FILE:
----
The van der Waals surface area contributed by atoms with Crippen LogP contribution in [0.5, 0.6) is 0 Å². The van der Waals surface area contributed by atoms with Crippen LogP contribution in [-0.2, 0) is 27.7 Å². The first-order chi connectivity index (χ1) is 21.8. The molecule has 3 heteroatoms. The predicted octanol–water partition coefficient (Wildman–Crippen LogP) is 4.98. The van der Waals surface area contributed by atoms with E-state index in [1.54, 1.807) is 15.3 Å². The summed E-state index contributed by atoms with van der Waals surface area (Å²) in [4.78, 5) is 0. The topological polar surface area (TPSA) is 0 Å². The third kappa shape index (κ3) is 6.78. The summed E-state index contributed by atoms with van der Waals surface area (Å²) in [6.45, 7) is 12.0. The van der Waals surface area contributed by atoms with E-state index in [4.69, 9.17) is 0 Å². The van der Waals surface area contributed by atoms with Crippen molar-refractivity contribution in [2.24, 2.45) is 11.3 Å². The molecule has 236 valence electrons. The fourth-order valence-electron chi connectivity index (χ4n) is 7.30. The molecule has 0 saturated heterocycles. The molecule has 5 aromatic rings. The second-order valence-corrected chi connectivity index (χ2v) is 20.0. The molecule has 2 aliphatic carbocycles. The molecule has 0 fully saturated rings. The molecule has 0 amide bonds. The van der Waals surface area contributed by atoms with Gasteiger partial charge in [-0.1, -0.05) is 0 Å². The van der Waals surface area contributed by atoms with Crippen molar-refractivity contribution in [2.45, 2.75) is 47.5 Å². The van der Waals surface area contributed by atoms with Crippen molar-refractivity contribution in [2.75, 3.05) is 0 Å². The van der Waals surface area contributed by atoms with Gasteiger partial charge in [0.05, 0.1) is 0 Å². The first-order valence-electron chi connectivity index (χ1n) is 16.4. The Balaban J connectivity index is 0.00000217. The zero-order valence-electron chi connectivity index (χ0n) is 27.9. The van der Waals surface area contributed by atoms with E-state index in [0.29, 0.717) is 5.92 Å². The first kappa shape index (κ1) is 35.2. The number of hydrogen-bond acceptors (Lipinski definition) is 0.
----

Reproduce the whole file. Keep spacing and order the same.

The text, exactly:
The van der Waals surface area contributed by atoms with Crippen LogP contribution in [0.5, 0.6) is 0 Å². The van der Waals surface area contributed by atoms with Crippen LogP contribution in [-0.2, 0) is 27.7 Å². The first-order chi connectivity index (χ1) is 21.8. The molecule has 3 heteroatoms. The predicted octanol–water partition coefficient (Wildman–Crippen LogP) is 4.98. The van der Waals surface area contributed by atoms with E-state index in [1.54, 1.807) is 15.3 Å². The summed E-state index contributed by atoms with van der Waals surface area (Å²) in [4.78, 5) is 0. The topological polar surface area (TPSA) is 0 Å². The third kappa shape index (κ3) is 6.78. The summed E-state index contributed by atoms with van der Waals surface area (Å²) in [6.45, 7) is 12.0. The van der Waals surface area contributed by atoms with E-state index in [4.69, 9.17) is 0 Å². The van der Waals surface area contributed by atoms with Crippen molar-refractivity contribution in [2.24, 2.45) is 11.3 Å². The molecule has 236 valence electrons. The fourth-order valence-electron chi connectivity index (χ4n) is 7.30. The molecule has 0 saturated heterocycles. The molecule has 5 aromatic rings. The second-order valence-corrected chi connectivity index (χ2v) is 20.0. The molecule has 2 aliphatic carbocycles. The molecule has 0 fully saturated rings. The molecule has 0 amide bonds. The van der Waals surface area contributed by atoms with Gasteiger partial charge in [-0.1, -0.05) is 0 Å². The van der Waals surface area contributed by atoms with Crippen molar-refractivity contribution in [2.45, 2.75) is 47.5 Å². The van der Waals surface area contributed by atoms with Crippen molar-refractivity contribution in [2.75, 3.05) is 0 Å². The van der Waals surface area contributed by atoms with Gasteiger partial charge in [0.05, 0.1) is 0 Å². The first-order valence-electron chi connectivity index (χ1n) is 16.4. The Balaban J connectivity index is 0.00000217. The zero-order valence-electron chi connectivity index (χ0n) is 27.9. The van der Waals surface area contributed by atoms with E-state index in [0.29, 0.717) is 5.92 Å². The first kappa shape index (κ1) is 35.2. The number of hydrogen-bond acceptors (Lipinski definition) is 0.